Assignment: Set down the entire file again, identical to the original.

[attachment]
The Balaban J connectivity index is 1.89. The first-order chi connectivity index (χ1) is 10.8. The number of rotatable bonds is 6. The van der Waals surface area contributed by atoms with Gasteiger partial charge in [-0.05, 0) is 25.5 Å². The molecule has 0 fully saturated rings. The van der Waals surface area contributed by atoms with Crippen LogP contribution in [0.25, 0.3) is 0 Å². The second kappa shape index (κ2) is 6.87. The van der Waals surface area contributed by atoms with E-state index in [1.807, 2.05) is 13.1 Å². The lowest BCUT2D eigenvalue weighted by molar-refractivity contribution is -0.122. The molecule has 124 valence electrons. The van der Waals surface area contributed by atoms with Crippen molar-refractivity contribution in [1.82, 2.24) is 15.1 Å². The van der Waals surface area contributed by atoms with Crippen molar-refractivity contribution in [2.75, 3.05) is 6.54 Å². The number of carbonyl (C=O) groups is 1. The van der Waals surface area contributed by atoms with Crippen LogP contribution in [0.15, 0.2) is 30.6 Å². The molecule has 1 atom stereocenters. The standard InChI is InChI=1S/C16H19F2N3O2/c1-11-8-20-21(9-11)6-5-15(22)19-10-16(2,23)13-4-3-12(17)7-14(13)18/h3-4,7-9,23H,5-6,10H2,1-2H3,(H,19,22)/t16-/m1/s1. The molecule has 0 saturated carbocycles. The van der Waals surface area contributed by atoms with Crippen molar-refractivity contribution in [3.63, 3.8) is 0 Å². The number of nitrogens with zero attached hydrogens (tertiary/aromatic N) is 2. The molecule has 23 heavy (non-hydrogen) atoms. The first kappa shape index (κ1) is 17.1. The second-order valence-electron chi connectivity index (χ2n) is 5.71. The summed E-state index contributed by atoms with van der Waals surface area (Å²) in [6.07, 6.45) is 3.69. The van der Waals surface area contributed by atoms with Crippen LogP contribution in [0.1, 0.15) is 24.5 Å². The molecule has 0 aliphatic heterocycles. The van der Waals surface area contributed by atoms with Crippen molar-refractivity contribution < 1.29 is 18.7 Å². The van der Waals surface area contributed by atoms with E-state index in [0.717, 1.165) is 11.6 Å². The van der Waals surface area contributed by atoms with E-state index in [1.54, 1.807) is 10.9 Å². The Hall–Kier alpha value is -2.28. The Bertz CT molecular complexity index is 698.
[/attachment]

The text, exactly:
The Balaban J connectivity index is 1.89. The first-order chi connectivity index (χ1) is 10.8. The number of rotatable bonds is 6. The van der Waals surface area contributed by atoms with Gasteiger partial charge in [-0.05, 0) is 25.5 Å². The molecule has 0 fully saturated rings. The van der Waals surface area contributed by atoms with Crippen LogP contribution in [0.25, 0.3) is 0 Å². The second kappa shape index (κ2) is 6.87. The van der Waals surface area contributed by atoms with E-state index in [1.807, 2.05) is 13.1 Å². The lowest BCUT2D eigenvalue weighted by molar-refractivity contribution is -0.122. The molecule has 124 valence electrons. The van der Waals surface area contributed by atoms with Crippen molar-refractivity contribution in [1.82, 2.24) is 15.1 Å². The van der Waals surface area contributed by atoms with Crippen molar-refractivity contribution in [2.75, 3.05) is 6.54 Å². The number of carbonyl (C=O) groups is 1. The van der Waals surface area contributed by atoms with Crippen LogP contribution in [0.15, 0.2) is 30.6 Å². The molecule has 1 atom stereocenters. The standard InChI is InChI=1S/C16H19F2N3O2/c1-11-8-20-21(9-11)6-5-15(22)19-10-16(2,23)13-4-3-12(17)7-14(13)18/h3-4,7-9,23H,5-6,10H2,1-2H3,(H,19,22)/t16-/m1/s1. The molecule has 0 saturated carbocycles. The van der Waals surface area contributed by atoms with Crippen molar-refractivity contribution in [3.63, 3.8) is 0 Å². The number of nitrogens with zero attached hydrogens (tertiary/aromatic N) is 2. The molecule has 23 heavy (non-hydrogen) atoms. The first kappa shape index (κ1) is 17.1. The second-order valence-electron chi connectivity index (χ2n) is 5.71. The summed E-state index contributed by atoms with van der Waals surface area (Å²) in [6.07, 6.45) is 3.69. The van der Waals surface area contributed by atoms with Crippen LogP contribution in [0.1, 0.15) is 24.5 Å². The molecule has 0 aliphatic heterocycles. The van der Waals surface area contributed by atoms with Crippen molar-refractivity contribution < 1.29 is 18.7 Å². The van der Waals surface area contributed by atoms with E-state index in [0.717, 1.165) is 11.6 Å². The van der Waals surface area contributed by atoms with E-state index in [1.54, 1.807) is 10.9 Å². The Hall–Kier alpha value is -2.28. The Bertz CT molecular complexity index is 698.